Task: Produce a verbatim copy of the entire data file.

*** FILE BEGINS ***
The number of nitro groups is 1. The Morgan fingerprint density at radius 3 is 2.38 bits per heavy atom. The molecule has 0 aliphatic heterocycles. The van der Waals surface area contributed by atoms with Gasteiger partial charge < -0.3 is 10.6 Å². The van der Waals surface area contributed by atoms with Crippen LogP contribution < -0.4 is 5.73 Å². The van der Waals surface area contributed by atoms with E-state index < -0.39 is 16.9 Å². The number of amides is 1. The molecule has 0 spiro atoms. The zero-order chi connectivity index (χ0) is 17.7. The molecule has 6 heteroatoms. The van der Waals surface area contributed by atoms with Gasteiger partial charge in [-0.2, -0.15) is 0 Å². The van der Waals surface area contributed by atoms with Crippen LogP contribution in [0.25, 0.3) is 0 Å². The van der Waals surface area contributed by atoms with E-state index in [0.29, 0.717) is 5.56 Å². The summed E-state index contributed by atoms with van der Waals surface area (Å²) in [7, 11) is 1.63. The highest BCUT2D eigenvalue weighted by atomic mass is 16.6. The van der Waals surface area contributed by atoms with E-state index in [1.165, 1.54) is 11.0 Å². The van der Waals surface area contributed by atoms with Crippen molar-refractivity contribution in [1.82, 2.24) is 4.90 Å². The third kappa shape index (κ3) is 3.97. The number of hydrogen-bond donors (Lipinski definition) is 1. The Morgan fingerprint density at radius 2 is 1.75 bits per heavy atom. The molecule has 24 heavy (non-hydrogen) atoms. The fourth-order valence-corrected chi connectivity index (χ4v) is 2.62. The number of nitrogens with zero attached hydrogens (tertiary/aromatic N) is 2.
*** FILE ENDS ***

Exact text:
The number of nitro groups is 1. The Morgan fingerprint density at radius 3 is 2.38 bits per heavy atom. The molecule has 0 aliphatic heterocycles. The van der Waals surface area contributed by atoms with Gasteiger partial charge < -0.3 is 10.6 Å². The van der Waals surface area contributed by atoms with Crippen LogP contribution < -0.4 is 5.73 Å². The van der Waals surface area contributed by atoms with E-state index < -0.39 is 16.9 Å². The number of amides is 1. The molecule has 0 spiro atoms. The zero-order chi connectivity index (χ0) is 17.7. The molecule has 6 heteroatoms. The van der Waals surface area contributed by atoms with Gasteiger partial charge in [-0.2, -0.15) is 0 Å². The van der Waals surface area contributed by atoms with Crippen LogP contribution in [0.25, 0.3) is 0 Å². The van der Waals surface area contributed by atoms with E-state index in [0.29, 0.717) is 5.56 Å². The summed E-state index contributed by atoms with van der Waals surface area (Å²) in [7, 11) is 1.63. The highest BCUT2D eigenvalue weighted by atomic mass is 16.6. The van der Waals surface area contributed by atoms with E-state index in [1.165, 1.54) is 11.0 Å². The van der Waals surface area contributed by atoms with Crippen molar-refractivity contribution in [1.82, 2.24) is 4.90 Å². The third kappa shape index (κ3) is 3.97. The number of hydrogen-bond donors (Lipinski definition) is 1. The Morgan fingerprint density at radius 2 is 1.75 bits per heavy atom. The molecule has 24 heavy (non-hydrogen) atoms. The fourth-order valence-corrected chi connectivity index (χ4v) is 2.62. The number of nitrogens with zero attached hydrogens (tertiary/aromatic N) is 2.